Speaking at a resort on the Dead Sea coast on Thursday, Jordanian Environment Minister Taher Shakhshir and United Nations Environment Programme (UNEP) Deputy Executive Director Ibrahim Thiaw Thursday called on governments to help bring the global pact into effect.
Adopted in 2013, the convention has been signed by 128 countries and ratified by 23 nations, but needs to be ratified by 50 countries this year in order to enter into force.
Thiaw said it took decades for the world to understand the science of mercury poisoning. “But whether the exposure is through lack of choice [or] lack of awareness, the damage is the same.”
The convention will ban new mercury mines, phase out existing ones, control measures on air emissions and put into force an international regulation of the informal sector for artisanal and small-scale gold mining.
It also seeks to control the use and trade of mercury and its components and ensure sound management and treatment of contaminated sites.
Activities as common as construction, cremation and coal burning release mercury into the environment.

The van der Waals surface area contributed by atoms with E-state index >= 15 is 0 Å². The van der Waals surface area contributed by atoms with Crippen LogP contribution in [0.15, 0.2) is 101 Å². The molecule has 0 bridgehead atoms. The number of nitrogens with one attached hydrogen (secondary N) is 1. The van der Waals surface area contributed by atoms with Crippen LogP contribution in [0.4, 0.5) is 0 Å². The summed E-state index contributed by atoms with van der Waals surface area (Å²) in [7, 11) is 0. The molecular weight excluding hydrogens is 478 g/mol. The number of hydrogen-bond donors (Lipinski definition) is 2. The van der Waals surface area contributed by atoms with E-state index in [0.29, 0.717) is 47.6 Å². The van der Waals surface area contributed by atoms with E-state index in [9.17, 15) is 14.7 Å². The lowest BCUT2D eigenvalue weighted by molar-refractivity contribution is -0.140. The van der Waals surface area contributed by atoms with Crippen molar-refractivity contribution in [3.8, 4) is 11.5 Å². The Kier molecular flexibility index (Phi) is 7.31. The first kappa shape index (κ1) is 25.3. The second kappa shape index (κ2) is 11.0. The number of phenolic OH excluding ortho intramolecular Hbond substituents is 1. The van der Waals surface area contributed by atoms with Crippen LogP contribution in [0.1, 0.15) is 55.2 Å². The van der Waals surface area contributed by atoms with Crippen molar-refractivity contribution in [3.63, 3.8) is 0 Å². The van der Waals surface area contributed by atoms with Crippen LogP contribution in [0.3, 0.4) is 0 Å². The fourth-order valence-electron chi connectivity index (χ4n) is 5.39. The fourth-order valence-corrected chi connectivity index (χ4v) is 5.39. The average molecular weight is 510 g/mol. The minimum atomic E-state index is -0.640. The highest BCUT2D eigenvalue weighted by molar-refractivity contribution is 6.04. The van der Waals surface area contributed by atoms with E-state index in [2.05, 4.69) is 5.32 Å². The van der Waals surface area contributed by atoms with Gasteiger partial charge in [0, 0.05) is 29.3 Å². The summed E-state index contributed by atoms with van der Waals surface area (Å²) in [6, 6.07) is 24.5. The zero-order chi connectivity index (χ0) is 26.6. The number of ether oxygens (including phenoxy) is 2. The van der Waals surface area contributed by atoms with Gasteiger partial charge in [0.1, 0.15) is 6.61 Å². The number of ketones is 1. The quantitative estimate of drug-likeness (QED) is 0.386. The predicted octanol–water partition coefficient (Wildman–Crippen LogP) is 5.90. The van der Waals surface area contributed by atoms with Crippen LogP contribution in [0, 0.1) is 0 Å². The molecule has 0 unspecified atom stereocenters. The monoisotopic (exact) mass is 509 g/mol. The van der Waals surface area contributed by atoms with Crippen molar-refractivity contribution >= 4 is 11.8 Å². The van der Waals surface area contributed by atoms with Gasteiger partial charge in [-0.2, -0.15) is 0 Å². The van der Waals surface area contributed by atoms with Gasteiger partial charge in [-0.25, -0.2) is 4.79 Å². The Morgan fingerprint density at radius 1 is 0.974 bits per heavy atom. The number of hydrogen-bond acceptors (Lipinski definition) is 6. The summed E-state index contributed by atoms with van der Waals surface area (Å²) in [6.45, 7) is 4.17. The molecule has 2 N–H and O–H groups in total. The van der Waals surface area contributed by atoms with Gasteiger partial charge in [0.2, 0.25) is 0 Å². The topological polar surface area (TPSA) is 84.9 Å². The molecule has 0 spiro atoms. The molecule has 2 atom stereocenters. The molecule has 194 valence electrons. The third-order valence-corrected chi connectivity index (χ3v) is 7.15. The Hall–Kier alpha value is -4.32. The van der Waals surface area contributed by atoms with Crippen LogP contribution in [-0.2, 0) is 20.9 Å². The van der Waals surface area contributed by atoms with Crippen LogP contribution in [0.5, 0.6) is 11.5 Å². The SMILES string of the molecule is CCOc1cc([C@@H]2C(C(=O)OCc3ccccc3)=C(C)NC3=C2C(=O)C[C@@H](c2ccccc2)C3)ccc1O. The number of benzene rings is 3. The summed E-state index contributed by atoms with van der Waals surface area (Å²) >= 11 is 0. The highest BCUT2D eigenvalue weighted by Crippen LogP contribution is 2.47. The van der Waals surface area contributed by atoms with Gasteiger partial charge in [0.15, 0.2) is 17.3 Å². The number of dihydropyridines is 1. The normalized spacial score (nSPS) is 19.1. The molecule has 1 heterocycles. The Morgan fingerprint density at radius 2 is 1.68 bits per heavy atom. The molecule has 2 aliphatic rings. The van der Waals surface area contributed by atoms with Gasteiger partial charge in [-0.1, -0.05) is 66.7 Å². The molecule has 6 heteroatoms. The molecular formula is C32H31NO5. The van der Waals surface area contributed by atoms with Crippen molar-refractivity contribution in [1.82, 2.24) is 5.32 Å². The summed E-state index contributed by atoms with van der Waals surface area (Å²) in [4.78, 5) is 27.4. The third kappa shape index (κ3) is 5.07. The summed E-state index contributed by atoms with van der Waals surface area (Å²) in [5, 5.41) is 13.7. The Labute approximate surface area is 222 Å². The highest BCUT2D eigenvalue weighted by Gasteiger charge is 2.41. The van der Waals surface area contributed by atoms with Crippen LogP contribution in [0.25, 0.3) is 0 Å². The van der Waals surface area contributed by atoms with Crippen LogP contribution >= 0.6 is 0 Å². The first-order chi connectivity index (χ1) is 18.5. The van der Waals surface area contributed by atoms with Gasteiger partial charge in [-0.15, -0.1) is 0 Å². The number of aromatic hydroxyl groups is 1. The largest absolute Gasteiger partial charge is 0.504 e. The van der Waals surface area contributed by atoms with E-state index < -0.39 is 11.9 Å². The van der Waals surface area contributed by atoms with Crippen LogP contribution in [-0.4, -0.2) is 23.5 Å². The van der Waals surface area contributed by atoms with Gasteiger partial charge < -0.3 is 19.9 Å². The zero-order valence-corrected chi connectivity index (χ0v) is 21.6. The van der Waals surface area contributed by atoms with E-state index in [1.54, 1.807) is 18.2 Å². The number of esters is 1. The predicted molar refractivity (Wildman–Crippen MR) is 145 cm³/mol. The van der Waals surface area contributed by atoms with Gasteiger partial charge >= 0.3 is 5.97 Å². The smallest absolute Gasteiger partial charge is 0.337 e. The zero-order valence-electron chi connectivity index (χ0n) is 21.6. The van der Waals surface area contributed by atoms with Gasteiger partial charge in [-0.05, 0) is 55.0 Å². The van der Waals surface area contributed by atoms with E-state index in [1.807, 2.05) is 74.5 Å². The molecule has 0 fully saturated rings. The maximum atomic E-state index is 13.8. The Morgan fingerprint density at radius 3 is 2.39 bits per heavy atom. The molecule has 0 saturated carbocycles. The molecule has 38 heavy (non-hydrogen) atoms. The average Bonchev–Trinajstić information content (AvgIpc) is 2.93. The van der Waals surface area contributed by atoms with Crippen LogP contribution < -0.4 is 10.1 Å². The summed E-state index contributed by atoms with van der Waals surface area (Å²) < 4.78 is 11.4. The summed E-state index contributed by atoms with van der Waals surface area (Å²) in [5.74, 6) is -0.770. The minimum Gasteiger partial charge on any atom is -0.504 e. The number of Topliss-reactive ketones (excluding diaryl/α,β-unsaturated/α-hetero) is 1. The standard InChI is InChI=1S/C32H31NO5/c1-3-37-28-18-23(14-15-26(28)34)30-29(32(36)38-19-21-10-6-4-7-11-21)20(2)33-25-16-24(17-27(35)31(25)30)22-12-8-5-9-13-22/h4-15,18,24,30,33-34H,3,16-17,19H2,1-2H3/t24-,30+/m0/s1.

Mercury is toxic to human health, posing a particular threat to the development of the child in utero and early in life, according to the World Health Organisation (WHO).
The president of the World Alliance for Mercury-free Dentistry, Charlie Brown, said: “The World Alliance urges continued focus on ratification so we can reach the magic number of 50 in 2016.
“We thank the thousands and thousands of mercury-free dentists all over the world.”
The WHO says mercury has toxic effects on the nervous, digestive and immune systems, and on lungs, kidneys, skin and eyes.
Thiaw said the knowledge gap about mercury production is significant, saying that while estimates of man-made mercury emissions stand at around 2,000 tonnes, the margin of error is more than double that amount.